Abstract [en]

This work is concerned with the transition to turbulence of the flow in bent pipes, but it also includes an analysis of large-scale turbulent structures and their use for flow control.

The flow in a toroidal pipe is selected as it represents the common asymptotic limit between spatially developing and helical pipes. The study starts with a characterisation of the laminar flow as a function of curvature and the Reynolds number Re, since the so-called Dean number is found to be of little use except for infinitesimally low curvatures. It is found that the flow is modally unstable and undergoes a Hopf bifurcation for any curvature greater than zero. The bifurcation is studied in detail, and an effort to connect this modal instability with the linearly stable straight pipe is also presented.

This flow is not only modally unstable, but undergoes subcritical transition at low curvatures. This scenario is found to bear similarities to straight pipes, but also fundamental differences such as weaker turbulent structures and the apparent absence of puff splitting. Toroidal pipe flow is peculiar, in that it is one of the few fluid flows presenting both sub- and supercritical transition to turbulence; the critical point where the two scenarios meet is therefore of utmost interest. It is found that a bifurcation cascade and featureless turbulence actually coexist for a range of curvature and Re, and the attractors of the respective structures have a small but finite basin of attraction.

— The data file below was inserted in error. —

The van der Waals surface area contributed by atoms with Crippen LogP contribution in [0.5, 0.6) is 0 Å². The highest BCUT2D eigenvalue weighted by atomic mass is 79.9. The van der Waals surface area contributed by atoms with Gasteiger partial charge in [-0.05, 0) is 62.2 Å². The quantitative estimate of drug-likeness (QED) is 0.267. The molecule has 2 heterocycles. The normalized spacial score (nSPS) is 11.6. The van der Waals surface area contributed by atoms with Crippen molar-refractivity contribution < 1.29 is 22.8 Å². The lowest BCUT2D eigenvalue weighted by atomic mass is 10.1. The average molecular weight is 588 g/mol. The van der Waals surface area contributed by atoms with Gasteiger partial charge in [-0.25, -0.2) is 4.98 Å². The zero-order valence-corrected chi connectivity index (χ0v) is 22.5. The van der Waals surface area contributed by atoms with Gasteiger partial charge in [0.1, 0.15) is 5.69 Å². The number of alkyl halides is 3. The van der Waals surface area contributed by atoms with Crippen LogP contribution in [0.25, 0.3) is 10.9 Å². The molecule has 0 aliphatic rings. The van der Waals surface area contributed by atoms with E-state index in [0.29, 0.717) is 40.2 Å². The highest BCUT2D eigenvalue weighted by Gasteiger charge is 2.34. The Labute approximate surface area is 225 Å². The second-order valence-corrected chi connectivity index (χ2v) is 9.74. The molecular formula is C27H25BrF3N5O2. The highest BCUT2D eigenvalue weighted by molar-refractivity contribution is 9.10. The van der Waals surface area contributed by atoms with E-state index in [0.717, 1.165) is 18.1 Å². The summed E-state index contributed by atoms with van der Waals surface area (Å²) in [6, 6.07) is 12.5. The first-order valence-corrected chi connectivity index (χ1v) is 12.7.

In 90◦ bent pipes at higher Re large-scale flow structures cause an oscilla- tory motion known as swirl-switching. Three-dimensional proper orthogonal decomposition is used to determine the cause of this phenomenon: a wave-like structure which is generated in the bent section, and is possibly a remnant of a low-Re instability.

The final part of the thesis has a different objective: to reduce the turbulent frictional drag on the walls of a channel by employing a control strategy independent of Re-dependent turbulent scales, initially proposed by Schoppa & Hussain [Phys. Fluids 10:1049–1051 (1998)]. Results show that the original method only gives rise to transient drag reduction while a revised version is capable of sustained drag reduction of up to 18%. However, the effectiveness of this control decreases rapidly as the Reynolds number is increased, and the only possibility for high-Re applications is to use impractically small actuators.

Place, publisher, year, edition, pages
KTH Royal Institute of Technology, 2018. p. 51
Series
TRITA-SCI-FOU ; 2018:25
Keywords
nonlinear instability, bifurcation, flow control
National Category
Fluid Mechanics and Acoustics
Research subject
Engineering Mechanics
Identifiers
urn:nbn:se:kth:diva-228225 (URN)978-91-7729-823-6 (ISBN)
Public defence
2018-06-15, F2, Lindstedtsvägen 26, Stockholm, 10:15 (English)
Opponent
Supervisors
Note

QC 20180521

Available from: 2018-05-21 Created: 2018-05-18 Last updated: 2018-05-21Bibliographically approved

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Hufnagel, LorenzCanton, JacopoSchlatter, Philipp